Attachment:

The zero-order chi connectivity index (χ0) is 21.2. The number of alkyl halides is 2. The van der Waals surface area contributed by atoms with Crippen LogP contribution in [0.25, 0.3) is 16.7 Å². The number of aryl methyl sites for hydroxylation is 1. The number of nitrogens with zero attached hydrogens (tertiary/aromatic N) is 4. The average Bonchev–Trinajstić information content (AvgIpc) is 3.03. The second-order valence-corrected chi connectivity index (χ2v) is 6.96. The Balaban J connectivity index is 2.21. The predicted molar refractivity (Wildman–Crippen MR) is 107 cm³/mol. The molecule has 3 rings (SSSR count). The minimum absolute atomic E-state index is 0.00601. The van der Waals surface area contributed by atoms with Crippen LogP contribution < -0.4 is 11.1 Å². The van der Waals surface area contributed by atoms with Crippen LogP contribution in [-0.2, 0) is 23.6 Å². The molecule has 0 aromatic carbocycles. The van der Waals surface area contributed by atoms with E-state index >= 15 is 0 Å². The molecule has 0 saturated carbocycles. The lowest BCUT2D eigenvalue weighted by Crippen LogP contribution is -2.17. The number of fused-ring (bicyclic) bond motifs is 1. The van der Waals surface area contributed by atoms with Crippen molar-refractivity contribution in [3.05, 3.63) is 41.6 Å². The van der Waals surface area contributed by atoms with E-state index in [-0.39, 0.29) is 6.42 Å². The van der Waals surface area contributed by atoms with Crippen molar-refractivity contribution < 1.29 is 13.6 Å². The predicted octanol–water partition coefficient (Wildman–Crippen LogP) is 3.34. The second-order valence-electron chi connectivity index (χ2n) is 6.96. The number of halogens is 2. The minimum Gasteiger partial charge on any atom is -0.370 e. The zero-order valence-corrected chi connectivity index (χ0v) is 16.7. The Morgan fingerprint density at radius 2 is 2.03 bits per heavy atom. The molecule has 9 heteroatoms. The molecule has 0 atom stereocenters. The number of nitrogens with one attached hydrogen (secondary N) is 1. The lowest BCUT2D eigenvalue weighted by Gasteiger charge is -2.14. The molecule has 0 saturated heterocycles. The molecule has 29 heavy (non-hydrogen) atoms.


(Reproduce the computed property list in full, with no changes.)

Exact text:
The zero-order chi connectivity index (χ0) is 21.2. The number of alkyl halides is 2. The van der Waals surface area contributed by atoms with Crippen LogP contribution in [0.25, 0.3) is 16.7 Å². The number of aryl methyl sites for hydroxylation is 1. The number of nitrogens with zero attached hydrogens (tertiary/aromatic N) is 4. The average Bonchev–Trinajstić information content (AvgIpc) is 3.03. The second-order valence-corrected chi connectivity index (χ2v) is 6.96. The Balaban J connectivity index is 2.21. The predicted molar refractivity (Wildman–Crippen MR) is 107 cm³/mol. The molecule has 3 rings (SSSR count). The minimum absolute atomic E-state index is 0.00601. The van der Waals surface area contributed by atoms with Crippen LogP contribution < -0.4 is 11.1 Å². The van der Waals surface area contributed by atoms with Crippen LogP contribution in [-0.2, 0) is 23.6 Å². The molecule has 0 aromatic carbocycles. The van der Waals surface area contributed by atoms with E-state index >= 15 is 0 Å². The molecule has 0 saturated carbocycles. The lowest BCUT2D eigenvalue weighted by Crippen LogP contribution is -2.17. The number of fused-ring (bicyclic) bond motifs is 1. The van der Waals surface area contributed by atoms with Crippen molar-refractivity contribution in [3.05, 3.63) is 41.6 Å². The van der Waals surface area contributed by atoms with E-state index in [-0.39, 0.29) is 6.42 Å². The van der Waals surface area contributed by atoms with Crippen molar-refractivity contribution < 1.29 is 13.6 Å². The predicted octanol–water partition coefficient (Wildman–Crippen LogP) is 3.34. The second-order valence-electron chi connectivity index (χ2n) is 6.96. The number of halogens is 2. The minimum Gasteiger partial charge on any atom is -0.370 e. The zero-order valence-corrected chi connectivity index (χ0v) is 16.7. The Morgan fingerprint density at radius 2 is 2.03 bits per heavy atom. The molecule has 9 heteroatoms. The molecule has 0 atom stereocenters. The number of nitrogens with one attached hydrogen (secondary N) is 1. The lowest BCUT2D eigenvalue weighted by Gasteiger charge is -2.14. The molecule has 0 saturated heterocycles. The molecule has 29 heavy (non-hydrogen) atoms.